- GAO: Veterans finding VA care hard to access
- Senate Appropriations Committee approves funding for interoperable VA EHR, telemedicine, claims processing systems
- DoD christens Cerner EHR initiative: MHS Genesis
- DoD renews $139 million contract for patient engagement, secure messaging with RelayHealth
- Telehealth: Vermont VA cuts $63k per patient costs
- Next Wave in Wireless
- Easier Ways for PACS/RIS End Users to Manage Applications and Desktop Environments
- Accelerate Healthcare Reform with Information Technology
- The Power of User Virtualization: Meeting Meaningful Use, Optimizing IT and Clinical Productivity
- Your Cloud in Healthcare - How to Use the Cloud to Achieve Greater Business Agility
The Veterans Affairs Department has started a movement with its Blue Button feature that enables customers to download their personal health data, with the lauch by the energy sector of the Green Button in California.
Similar to its healthcare counterpart, the Green Button is an online tool that lets consumers download their energy data from their electric utility to their computer or other device.
Blue Button enables veterans, Medicare beneficiaries and Tricare military members to download their personal health information in simple text from federal patient portals to a computer or personal health record to be viewed, stored, printed or shared.
“We’re seeing a simple idea giving people access to their data happening in other spaces,” said James Speros, special assistant to VA’s chief technology officer.
PG&E and San Diego Gas & Electric last week made the Green Button available on their websites.
The Green Button is available as part of the San Diego utility’s energy charts in its My Account web portal and shows customers detailed information on when they use electricity, how much and over a period of time.
The expectation is that access to this information will inspire innovative consumer applications and devices from entrepreneurs, businesses and students, said Ted Reguly, San Diego Gas & Electric’s director of customer programs and assistance.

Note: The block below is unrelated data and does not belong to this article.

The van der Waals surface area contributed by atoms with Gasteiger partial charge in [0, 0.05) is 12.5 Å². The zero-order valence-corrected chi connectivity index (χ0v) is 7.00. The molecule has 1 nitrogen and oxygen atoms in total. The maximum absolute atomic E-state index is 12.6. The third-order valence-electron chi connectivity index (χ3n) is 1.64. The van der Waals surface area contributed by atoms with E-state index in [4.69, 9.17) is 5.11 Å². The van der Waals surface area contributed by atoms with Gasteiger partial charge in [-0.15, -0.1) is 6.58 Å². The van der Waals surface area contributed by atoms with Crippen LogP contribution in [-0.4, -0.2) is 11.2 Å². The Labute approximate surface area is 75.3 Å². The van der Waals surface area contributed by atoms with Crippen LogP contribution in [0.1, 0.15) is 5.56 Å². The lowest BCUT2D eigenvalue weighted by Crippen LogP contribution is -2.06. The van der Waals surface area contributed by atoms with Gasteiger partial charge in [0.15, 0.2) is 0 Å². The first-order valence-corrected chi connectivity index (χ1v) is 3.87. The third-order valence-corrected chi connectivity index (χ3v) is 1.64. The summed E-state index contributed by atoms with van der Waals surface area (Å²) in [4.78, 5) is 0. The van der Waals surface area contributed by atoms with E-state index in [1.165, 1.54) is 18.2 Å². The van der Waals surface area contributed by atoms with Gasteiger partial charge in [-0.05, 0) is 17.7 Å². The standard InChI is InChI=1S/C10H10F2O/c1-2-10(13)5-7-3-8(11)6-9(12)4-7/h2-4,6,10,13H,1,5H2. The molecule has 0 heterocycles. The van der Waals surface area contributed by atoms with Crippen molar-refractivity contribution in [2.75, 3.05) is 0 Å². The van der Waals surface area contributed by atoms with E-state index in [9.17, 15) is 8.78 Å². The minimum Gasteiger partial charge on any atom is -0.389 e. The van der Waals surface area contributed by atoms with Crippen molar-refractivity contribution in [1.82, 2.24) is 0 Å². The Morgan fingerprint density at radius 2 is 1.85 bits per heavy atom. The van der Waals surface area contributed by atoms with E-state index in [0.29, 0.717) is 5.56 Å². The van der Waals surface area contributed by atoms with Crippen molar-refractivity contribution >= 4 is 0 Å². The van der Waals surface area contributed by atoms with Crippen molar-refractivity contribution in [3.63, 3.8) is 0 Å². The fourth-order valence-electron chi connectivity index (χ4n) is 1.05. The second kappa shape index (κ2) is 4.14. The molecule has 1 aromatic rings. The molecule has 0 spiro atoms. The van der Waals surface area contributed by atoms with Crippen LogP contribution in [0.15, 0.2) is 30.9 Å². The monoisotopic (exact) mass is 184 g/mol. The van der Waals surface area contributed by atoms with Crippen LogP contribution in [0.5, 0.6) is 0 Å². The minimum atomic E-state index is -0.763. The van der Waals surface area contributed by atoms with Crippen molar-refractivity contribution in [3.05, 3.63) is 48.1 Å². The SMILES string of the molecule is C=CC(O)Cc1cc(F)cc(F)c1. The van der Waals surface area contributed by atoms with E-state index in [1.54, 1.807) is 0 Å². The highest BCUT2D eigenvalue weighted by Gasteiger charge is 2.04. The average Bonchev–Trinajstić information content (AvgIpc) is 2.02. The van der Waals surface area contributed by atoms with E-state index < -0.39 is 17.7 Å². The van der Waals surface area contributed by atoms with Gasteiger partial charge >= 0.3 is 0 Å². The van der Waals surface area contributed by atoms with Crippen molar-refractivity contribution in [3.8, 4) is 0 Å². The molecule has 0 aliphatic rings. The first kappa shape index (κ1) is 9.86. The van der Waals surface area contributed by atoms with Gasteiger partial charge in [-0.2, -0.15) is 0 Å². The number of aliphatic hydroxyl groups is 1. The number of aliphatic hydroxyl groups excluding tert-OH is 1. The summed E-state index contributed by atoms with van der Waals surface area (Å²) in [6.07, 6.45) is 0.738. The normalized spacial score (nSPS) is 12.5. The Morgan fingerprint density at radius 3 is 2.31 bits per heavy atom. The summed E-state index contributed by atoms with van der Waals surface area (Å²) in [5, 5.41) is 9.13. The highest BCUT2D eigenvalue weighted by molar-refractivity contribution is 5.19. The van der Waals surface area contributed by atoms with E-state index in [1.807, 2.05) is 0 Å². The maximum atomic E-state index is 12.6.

“With customers in charge of how the information is used, we anticipate the data will be used in ways we haven’t even thought of yet,” he said.
Southern California Edison, Glendale Power & Light, Oncor, Pepco Holdings Inc., and several other utilities across the country also plan to make the feature available later this year. The Green Button is based on adoption of the Energy Service Provider Interface (ESPI) standard and other requirements, Reguly said.
Aneesh Chopra, White House chief technology officer, called the launch of the Green Button “the beginning of a new era of consumer control over energy use, and local empowerment to cut waste and save money.”
“With this information in hand, customers can take advantage of innovative energy apps to help them understand their energy usage and find ways to reduce electricity consumption and shrink bills, all while ensuring they retain privacy and security,” he explained in a Jan. 18 blog.
The Department of Energy took the Blue Button logo and colored it green, Speros said.
"What that choice says is, the download my data logo has become recognized and what people look for when they want their data,” he said during a Jan. 17 webinar sponsored by HIMSS.
Blue Button is more than just getting health data to patients but also building stronger relationships between consumers and professionals with whom they do business. “It’s about downloading my data as a standard part of how business is done,” he said.
By the end of the year, the Department of Education and high school and higher education groups will offer the Purple Button, an online tool to download various categories of education information simply and securely, Speros said.